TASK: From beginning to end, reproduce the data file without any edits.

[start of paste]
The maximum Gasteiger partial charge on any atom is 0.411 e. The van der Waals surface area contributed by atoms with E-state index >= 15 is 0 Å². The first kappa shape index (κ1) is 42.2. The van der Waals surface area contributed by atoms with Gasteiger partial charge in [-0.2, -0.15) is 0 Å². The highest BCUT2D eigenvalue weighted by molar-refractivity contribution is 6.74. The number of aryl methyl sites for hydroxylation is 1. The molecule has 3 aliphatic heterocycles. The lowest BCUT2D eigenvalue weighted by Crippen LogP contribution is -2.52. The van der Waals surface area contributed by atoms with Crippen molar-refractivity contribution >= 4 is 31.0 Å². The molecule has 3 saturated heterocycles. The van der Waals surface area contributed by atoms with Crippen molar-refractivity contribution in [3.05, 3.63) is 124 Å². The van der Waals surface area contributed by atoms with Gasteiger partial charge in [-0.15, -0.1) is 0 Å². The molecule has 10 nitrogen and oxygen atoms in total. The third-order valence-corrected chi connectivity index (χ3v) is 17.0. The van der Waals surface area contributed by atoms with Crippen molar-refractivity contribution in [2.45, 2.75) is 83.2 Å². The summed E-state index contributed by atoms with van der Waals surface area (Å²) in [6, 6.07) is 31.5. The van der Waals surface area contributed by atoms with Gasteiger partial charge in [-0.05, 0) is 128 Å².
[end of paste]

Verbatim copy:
The maximum Gasteiger partial charge on any atom is 0.411 e. The van der Waals surface area contributed by atoms with E-state index >= 15 is 0 Å². The first kappa shape index (κ1) is 42.2. The van der Waals surface area contributed by atoms with Gasteiger partial charge in [-0.2, -0.15) is 0 Å². The highest BCUT2D eigenvalue weighted by molar-refractivity contribution is 6.74. The number of aryl methyl sites for hydroxylation is 1. The molecule has 3 aliphatic heterocycles. The lowest BCUT2D eigenvalue weighted by Crippen LogP contribution is -2.52. The van der Waals surface area contributed by atoms with Crippen molar-refractivity contribution >= 4 is 31.0 Å². The molecule has 3 saturated heterocycles. The van der Waals surface area contributed by atoms with Crippen molar-refractivity contribution in [3.05, 3.63) is 124 Å². The van der Waals surface area contributed by atoms with Gasteiger partial charge in [-0.15, -0.1) is 0 Å². The molecule has 10 nitrogen and oxygen atoms in total. The third-order valence-corrected chi connectivity index (χ3v) is 17.0. The van der Waals surface area contributed by atoms with Crippen molar-refractivity contribution in [2.45, 2.75) is 83.2 Å². The summed E-state index contributed by atoms with van der Waals surface area (Å²) in [6, 6.07) is 31.5. The van der Waals surface area contributed by atoms with Gasteiger partial charge in [-0.05, 0) is 128 Å².